FDA: Voluntary Recall of Generic High Blood Pressure Medication
India's Dr Reddy's Laboratories Ltd. has begun a voluntary recall of 13,560 bottles of a high blood pressure drug in the United States. The U.S. Food and Drug Administration (FDA) announced that the metoprolol succinate—which is a generic form of AstraZeneca Plc's Toprol XL—failed a dissolution test, which calculates how long it takes a drug’s active ingredient to be released into the body. The recall began on May 23. In March, Dr Reddy's recalled nearly 60,000 bottles of a heartburn drug because of microbial contamination. Read more on prescription drugs.
A new database on pain research established by the National Institutes of Health (NIH) and several other federal agencies might help practitioners choose more effective and safer options for their patients dealing with pain. It could also potentially reduce reliance on opioid drugs, which often turns patients into addicts and creates an easy source of the drugs for potential abusers.
The database, launched last week, is called the Interagency Pain Research Portfolio (IPRP) and offers information on federal pain research projects. According to the NIH, pain is a symptom of many disorders and can be a disease itself; the economic cost of pain is estimated to be hundreds of billions of dollars annually in lost wages and productivity.
“This database [allows] the public and the research community...to learn more about the breadth and details of pain research supported across the federal government. They can search for individual research projects or sets of projects grouped by themes uniquely relevant to pain,” said Linda Porter, PhD, Policy Advisor for Pain at the National Institute of Neurological Disorders and Stroke (NINDS), part of the NIH.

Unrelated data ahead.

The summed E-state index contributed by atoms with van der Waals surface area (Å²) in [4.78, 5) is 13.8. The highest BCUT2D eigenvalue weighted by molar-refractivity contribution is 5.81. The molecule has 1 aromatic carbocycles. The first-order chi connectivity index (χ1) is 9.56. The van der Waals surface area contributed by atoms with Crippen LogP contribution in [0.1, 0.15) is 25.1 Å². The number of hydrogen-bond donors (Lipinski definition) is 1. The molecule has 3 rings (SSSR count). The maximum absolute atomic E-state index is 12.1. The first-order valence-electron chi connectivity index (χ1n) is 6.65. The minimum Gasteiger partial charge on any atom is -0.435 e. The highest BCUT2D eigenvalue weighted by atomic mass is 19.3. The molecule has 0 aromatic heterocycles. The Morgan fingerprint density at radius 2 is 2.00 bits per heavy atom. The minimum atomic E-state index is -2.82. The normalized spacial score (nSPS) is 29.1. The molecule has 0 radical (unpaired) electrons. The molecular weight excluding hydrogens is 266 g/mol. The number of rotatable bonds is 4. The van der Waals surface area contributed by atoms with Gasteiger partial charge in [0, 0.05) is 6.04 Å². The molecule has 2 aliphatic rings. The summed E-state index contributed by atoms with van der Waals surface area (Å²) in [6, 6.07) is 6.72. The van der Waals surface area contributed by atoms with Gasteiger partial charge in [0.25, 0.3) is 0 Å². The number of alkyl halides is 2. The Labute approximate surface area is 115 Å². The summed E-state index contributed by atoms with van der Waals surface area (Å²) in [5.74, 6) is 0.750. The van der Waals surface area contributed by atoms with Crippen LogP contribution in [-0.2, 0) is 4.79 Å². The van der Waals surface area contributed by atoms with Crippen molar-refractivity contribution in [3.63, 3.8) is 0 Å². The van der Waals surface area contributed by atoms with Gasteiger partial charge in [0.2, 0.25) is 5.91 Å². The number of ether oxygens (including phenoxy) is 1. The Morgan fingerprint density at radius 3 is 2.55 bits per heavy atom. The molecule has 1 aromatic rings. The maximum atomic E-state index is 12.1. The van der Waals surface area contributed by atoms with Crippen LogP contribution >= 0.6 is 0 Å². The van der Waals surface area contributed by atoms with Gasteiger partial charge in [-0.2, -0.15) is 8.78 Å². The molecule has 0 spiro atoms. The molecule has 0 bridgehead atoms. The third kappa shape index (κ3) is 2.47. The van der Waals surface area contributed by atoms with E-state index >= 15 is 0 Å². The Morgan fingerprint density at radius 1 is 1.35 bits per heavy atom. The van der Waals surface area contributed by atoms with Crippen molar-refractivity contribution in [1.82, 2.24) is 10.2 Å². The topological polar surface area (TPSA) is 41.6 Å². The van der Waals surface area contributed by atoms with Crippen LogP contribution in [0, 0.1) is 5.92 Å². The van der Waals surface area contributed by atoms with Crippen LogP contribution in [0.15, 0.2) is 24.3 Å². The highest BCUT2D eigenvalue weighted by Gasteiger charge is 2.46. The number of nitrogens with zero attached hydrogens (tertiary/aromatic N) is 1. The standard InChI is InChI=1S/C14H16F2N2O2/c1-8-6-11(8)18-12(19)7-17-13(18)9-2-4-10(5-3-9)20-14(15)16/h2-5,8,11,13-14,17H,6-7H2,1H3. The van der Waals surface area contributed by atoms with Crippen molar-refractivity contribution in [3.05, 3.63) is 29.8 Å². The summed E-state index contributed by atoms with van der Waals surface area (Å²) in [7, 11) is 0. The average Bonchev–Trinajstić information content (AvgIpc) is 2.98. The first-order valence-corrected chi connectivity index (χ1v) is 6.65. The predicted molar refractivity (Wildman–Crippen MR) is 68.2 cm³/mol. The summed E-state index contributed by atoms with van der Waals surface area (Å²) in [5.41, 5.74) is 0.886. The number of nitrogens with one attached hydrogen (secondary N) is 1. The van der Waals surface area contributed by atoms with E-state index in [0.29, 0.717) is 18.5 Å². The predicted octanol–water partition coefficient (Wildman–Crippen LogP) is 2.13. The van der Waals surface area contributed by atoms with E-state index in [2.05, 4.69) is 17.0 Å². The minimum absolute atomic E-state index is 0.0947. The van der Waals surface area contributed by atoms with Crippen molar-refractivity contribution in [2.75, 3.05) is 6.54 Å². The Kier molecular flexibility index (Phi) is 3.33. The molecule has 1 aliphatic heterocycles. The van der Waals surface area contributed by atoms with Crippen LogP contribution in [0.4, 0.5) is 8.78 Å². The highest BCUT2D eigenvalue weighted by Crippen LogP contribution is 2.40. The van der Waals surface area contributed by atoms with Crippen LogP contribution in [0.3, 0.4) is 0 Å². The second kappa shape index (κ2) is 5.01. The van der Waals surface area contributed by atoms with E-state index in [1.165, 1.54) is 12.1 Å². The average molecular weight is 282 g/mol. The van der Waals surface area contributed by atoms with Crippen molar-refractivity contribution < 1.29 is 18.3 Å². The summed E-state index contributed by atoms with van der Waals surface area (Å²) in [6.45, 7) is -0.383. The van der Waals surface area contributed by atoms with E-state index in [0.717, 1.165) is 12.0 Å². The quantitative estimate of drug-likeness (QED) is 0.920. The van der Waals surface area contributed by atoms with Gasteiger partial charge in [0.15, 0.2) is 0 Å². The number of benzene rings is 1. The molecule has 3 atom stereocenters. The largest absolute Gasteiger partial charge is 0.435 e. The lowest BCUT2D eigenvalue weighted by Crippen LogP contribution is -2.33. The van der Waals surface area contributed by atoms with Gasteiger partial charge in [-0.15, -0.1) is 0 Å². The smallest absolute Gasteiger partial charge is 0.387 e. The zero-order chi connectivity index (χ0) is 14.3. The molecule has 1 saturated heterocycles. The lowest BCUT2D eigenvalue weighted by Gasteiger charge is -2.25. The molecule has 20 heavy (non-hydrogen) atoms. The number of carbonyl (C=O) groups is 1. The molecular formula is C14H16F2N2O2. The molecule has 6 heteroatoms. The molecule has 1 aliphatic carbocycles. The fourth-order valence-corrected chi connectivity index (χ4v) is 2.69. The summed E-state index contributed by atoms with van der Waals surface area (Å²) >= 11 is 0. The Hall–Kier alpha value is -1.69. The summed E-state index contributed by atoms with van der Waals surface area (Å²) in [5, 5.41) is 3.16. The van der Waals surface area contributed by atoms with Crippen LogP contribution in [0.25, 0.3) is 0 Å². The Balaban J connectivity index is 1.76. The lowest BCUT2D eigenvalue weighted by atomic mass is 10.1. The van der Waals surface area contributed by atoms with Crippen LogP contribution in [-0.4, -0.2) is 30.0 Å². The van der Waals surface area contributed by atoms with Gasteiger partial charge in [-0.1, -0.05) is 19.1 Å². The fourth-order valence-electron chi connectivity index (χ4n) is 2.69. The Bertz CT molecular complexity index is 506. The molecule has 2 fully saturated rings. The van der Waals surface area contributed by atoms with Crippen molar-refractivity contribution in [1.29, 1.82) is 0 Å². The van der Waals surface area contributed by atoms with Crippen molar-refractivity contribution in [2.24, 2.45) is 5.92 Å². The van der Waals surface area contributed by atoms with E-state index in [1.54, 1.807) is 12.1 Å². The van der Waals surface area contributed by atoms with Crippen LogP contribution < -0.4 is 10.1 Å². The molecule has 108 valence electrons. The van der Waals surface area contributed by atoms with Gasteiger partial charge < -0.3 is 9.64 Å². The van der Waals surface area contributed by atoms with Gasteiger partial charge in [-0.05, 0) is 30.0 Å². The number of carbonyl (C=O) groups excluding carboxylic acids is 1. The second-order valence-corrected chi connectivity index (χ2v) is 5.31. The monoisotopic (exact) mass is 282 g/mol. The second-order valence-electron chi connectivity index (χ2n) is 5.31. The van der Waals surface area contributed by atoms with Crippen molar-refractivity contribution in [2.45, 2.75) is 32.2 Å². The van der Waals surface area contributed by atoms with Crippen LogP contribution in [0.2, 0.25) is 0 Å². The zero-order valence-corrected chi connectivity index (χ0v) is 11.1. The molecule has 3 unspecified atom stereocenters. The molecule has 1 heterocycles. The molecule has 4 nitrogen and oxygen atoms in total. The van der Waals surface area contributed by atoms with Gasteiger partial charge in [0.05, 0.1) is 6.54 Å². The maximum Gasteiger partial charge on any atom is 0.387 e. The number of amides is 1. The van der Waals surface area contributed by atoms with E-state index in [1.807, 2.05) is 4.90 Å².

Both in public speeches and private briefings with reporters, U.S. Centers for Disease Control and Prevention Director Tom Frieden, MD, MPH, has called on physicians to find alternatives to narcotics for pain patients when medically advisable, such as guided imagery and other forms of relaxation. He’s also called for starting with less potent medications than narcotics, in order to reduce the chance of addiction and to introduce far fewer amounts of prescription drugs into the community where they are often taken from medicine cabinets by people—especially young adults—for whom they’re not prescribed. According to the Substance Abuse and Mental Health Administration, approximately 22 million people nationwide have taken narcotic pain relievers for non-medical reasons.
U.S. Food and Drug Administration head Margaret Hamburg, MD, also spoke on the subject during a town hall meeting last week on prescription drug abuse, hosted by the Johns Hopkins School of Public Health and the Clinton Foundation. Hamburg said that “we need to recognize that opiates are... probably most often not the treatment strategy of first choice...but it may be the option a provider knows best. We need to actively engage with the scientific research community and industry to try to develop new non-opiate, non-addictive pain strategies...”
FDA Requires Lunesta Manufacturer to Lower Recommended Dosage
The U.S. Food and Drug Administration (FDA) is requiring the manufacturer of Lunesta to lower the current recommended starting dose. The current recommended dose of the sleep drug, also known as eszopiclone, may be high enough to impair activities that require alertness the following morning, even if the user feels fully awake, according to the agency. Any patient currently taking the 2 mg or 3 mg doses should contact their physician for instructions. “To help ensure patient safety, health care professionals should prescribe, and patients should take, the lowest dose of a sleep medicine that effectively treats their insomnia,” said Ellis Unger, MD, director, Office of Drug Evaluation I in the FDA's Center for Drug Evaluation and Research. Read more on prescription drugs.
CDC: Nearly 5,000 Preventable Injuries Related to Pool Chemicals in 2012
There were nearly 5,000 emergency department visits related to preventable injuries from pool chemicals in 2012, according to the U.S. Centers for Disease Control and Prevention (CDC). Almost half of the injuries were to children and teenagers; the injuries were most common during the summer swim season, from Memorial Day to Labor Day. The CDC provided these tips to help pool owners and operators prevent pool chemical injuries: